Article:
At the end of the day, when there wasn’t anyone around, I’d retreat to my world of alcohol and porn because I knew I wasn’t the guy I was showing the world, but I wasn’t ready to meet that guy either. The pornography and alcohol allowed me to run from myself.

I don’t use those things anymore and I don’t play that game anymore. I’m so much happier and healthier for it. Years ago, my life was about fooling myself into thinking I was successful. Now, if I give an interview and someone calls me a “pornography addiction expert” I kind of laugh inside my head….of all things to finally be successful at.

Today, I can clearly see all of the people who I acted like still living in the world around me. I couldn’t back then. I see the people with all of the negative emotion and non-constructive ways of dealing with it. I read the words of those who are so blinded by resentment and greed that they can’t fathom how resentful and greedy they are. I witness people pointing fingers at others and wonder if they could do that in a mirror for any length of time.

I see a world that appears to be on the verge of throwing punches or collapsing in tears. Who wouldn’t want to have the kind of defense mechanisms I used for all those years? Isn’t it obvious why addiction rates are sky high? Isn’t it clear why so many young people choose pornography over real life? And in a very sad way, isn’t it somewhat understandable why a person might confuse suicide with a positive conclusion?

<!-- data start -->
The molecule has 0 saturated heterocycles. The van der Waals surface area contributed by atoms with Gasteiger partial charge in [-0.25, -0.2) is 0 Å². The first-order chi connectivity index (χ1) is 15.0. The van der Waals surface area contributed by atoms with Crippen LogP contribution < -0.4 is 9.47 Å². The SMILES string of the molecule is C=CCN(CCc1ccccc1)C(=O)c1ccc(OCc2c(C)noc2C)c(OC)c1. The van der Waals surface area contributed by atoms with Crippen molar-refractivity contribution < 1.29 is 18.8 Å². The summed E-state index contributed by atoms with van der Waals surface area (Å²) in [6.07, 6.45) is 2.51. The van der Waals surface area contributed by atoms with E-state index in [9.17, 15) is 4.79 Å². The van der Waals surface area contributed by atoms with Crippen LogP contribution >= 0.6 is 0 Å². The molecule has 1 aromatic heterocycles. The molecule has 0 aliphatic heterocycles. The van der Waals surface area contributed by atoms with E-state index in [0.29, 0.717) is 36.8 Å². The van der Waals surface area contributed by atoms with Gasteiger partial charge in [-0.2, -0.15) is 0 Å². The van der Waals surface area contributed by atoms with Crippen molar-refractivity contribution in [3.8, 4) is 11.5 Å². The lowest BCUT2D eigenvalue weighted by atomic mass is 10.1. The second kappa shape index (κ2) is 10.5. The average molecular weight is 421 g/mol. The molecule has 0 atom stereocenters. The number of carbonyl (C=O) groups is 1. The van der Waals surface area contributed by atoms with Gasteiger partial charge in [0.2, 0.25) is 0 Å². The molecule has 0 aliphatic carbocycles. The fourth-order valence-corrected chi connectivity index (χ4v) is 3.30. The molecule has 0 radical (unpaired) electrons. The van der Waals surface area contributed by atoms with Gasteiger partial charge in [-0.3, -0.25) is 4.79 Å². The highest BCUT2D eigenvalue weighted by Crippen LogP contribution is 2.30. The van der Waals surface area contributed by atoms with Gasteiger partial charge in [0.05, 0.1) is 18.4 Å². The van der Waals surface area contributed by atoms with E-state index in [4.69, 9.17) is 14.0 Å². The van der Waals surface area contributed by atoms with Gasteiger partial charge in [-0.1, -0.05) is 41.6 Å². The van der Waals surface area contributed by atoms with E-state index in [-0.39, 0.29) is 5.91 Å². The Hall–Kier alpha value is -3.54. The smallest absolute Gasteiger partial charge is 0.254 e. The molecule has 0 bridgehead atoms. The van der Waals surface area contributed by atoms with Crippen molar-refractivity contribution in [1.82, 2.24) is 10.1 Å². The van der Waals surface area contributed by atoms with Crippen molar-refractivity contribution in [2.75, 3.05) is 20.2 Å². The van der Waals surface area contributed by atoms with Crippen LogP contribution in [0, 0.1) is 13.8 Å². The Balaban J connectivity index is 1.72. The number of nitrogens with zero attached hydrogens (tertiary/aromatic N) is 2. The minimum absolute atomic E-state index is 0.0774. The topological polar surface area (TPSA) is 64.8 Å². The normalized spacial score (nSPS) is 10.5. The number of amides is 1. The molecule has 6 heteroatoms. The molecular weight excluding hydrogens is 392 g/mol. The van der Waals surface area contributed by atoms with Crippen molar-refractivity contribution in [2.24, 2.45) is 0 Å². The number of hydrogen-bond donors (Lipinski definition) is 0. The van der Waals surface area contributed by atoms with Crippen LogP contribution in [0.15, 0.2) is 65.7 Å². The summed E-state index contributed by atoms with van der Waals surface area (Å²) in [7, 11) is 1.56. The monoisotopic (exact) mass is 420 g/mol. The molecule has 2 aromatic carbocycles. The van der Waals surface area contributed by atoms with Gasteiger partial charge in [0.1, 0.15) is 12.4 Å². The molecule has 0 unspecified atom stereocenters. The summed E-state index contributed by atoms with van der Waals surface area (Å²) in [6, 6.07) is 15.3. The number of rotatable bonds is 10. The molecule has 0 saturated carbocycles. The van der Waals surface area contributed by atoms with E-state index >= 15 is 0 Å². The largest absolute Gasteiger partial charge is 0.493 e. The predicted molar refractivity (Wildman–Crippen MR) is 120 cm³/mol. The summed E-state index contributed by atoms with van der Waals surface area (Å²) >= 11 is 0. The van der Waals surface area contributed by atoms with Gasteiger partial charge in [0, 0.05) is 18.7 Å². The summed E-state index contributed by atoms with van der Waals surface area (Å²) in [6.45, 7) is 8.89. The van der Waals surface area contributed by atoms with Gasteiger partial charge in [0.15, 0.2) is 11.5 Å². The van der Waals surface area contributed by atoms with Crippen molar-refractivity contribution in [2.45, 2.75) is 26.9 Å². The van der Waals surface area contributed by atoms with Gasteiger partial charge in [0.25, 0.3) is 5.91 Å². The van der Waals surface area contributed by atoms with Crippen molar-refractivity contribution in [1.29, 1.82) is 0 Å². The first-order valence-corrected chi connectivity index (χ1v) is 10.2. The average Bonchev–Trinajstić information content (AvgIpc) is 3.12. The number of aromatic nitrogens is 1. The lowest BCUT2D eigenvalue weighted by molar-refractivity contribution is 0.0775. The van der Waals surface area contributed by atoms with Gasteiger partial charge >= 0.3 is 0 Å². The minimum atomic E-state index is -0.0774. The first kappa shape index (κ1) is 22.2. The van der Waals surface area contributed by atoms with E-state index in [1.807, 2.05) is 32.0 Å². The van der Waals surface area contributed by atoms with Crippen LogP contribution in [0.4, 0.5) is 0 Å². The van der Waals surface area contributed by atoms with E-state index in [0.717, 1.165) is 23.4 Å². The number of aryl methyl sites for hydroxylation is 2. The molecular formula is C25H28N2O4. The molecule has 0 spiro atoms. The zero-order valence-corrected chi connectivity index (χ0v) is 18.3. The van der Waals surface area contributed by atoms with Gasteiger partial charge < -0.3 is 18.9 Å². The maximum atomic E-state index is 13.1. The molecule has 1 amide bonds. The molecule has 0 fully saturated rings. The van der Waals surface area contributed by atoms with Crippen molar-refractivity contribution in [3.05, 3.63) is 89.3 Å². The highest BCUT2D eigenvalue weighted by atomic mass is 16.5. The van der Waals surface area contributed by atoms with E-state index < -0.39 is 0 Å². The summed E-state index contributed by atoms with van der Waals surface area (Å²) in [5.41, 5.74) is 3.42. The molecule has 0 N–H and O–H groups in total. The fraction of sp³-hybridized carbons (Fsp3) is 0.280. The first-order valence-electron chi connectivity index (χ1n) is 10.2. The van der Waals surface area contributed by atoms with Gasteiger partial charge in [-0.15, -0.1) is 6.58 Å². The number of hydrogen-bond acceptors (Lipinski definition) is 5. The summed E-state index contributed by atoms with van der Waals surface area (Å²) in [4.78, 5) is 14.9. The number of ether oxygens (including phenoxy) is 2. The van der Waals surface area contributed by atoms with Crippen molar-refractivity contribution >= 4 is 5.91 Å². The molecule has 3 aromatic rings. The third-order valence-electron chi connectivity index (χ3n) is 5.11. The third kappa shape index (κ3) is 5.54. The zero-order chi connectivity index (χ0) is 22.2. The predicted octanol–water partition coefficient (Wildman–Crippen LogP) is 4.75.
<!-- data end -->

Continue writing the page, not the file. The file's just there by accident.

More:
I’ve read 101 definitions of empathy in the last few years. I’ve come to believe it’s about recognizing the character flaws in others, yet not letting those flaws disqualify you from caring. I think it’s also about recognizing what you see as flaws, other see as virtues, and debating which-is-which is a waste of energy. Empathy is about not letting your own baggage get in the way of someone else’s. It’s about understanding, even if they can’t, and especially when they can’t.

Check out my latest article in Recovery Today magazine about inpatient rehab

If you’ve got a couple minutes to take a break from indulging from Resurrection and Looking for Eggs, here is my latest contribution to Recovery Today magazine. If you haven’t checked out this magazine, it’s equally as useful and informative for those with or without addiction/recovery situations in their lives. Subscriptions are free.

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I guess if I’m starting to be featured in magazines, maybe I should embrace that porn addiction expert title they keep throwing at me on podcasts.